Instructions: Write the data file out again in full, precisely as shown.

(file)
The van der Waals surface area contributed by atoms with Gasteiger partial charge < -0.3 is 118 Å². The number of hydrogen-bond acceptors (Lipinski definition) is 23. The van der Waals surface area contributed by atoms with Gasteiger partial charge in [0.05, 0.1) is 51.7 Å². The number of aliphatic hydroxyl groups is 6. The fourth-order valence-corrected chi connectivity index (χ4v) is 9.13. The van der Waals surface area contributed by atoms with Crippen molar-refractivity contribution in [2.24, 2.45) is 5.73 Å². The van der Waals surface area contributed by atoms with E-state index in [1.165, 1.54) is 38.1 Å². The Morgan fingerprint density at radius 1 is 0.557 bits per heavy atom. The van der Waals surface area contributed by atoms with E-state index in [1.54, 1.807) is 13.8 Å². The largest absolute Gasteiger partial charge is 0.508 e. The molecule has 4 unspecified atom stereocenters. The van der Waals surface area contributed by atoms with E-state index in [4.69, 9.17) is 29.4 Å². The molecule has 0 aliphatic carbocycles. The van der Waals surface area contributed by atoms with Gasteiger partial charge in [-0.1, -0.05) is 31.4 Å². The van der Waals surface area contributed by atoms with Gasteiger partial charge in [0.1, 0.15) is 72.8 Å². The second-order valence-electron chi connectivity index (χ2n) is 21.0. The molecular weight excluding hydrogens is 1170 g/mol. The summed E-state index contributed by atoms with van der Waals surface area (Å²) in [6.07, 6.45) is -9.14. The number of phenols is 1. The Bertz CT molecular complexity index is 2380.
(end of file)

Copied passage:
The van der Waals surface area contributed by atoms with Gasteiger partial charge < -0.3 is 118 Å². The number of hydrogen-bond acceptors (Lipinski definition) is 23. The van der Waals surface area contributed by atoms with Gasteiger partial charge in [0.05, 0.1) is 51.7 Å². The number of aliphatic hydroxyl groups is 6. The fourth-order valence-corrected chi connectivity index (χ4v) is 9.13. The van der Waals surface area contributed by atoms with Crippen molar-refractivity contribution in [2.24, 2.45) is 5.73 Å². The van der Waals surface area contributed by atoms with E-state index in [1.165, 1.54) is 38.1 Å². The Morgan fingerprint density at radius 1 is 0.557 bits per heavy atom. The van der Waals surface area contributed by atoms with E-state index in [1.54, 1.807) is 13.8 Å². The largest absolute Gasteiger partial charge is 0.508 e. The molecule has 4 unspecified atom stereocenters. The van der Waals surface area contributed by atoms with E-state index in [4.69, 9.17) is 29.4 Å². The molecule has 0 aliphatic carbocycles. The van der Waals surface area contributed by atoms with Gasteiger partial charge in [-0.1, -0.05) is 31.4 Å². The van der Waals surface area contributed by atoms with Gasteiger partial charge in [0.1, 0.15) is 72.8 Å². The second-order valence-electron chi connectivity index (χ2n) is 21.0. The molecular weight excluding hydrogens is 1170 g/mol. The summed E-state index contributed by atoms with van der Waals surface area (Å²) in [6.07, 6.45) is -9.14. The number of phenols is 1. The Bertz CT molecular complexity index is 2380.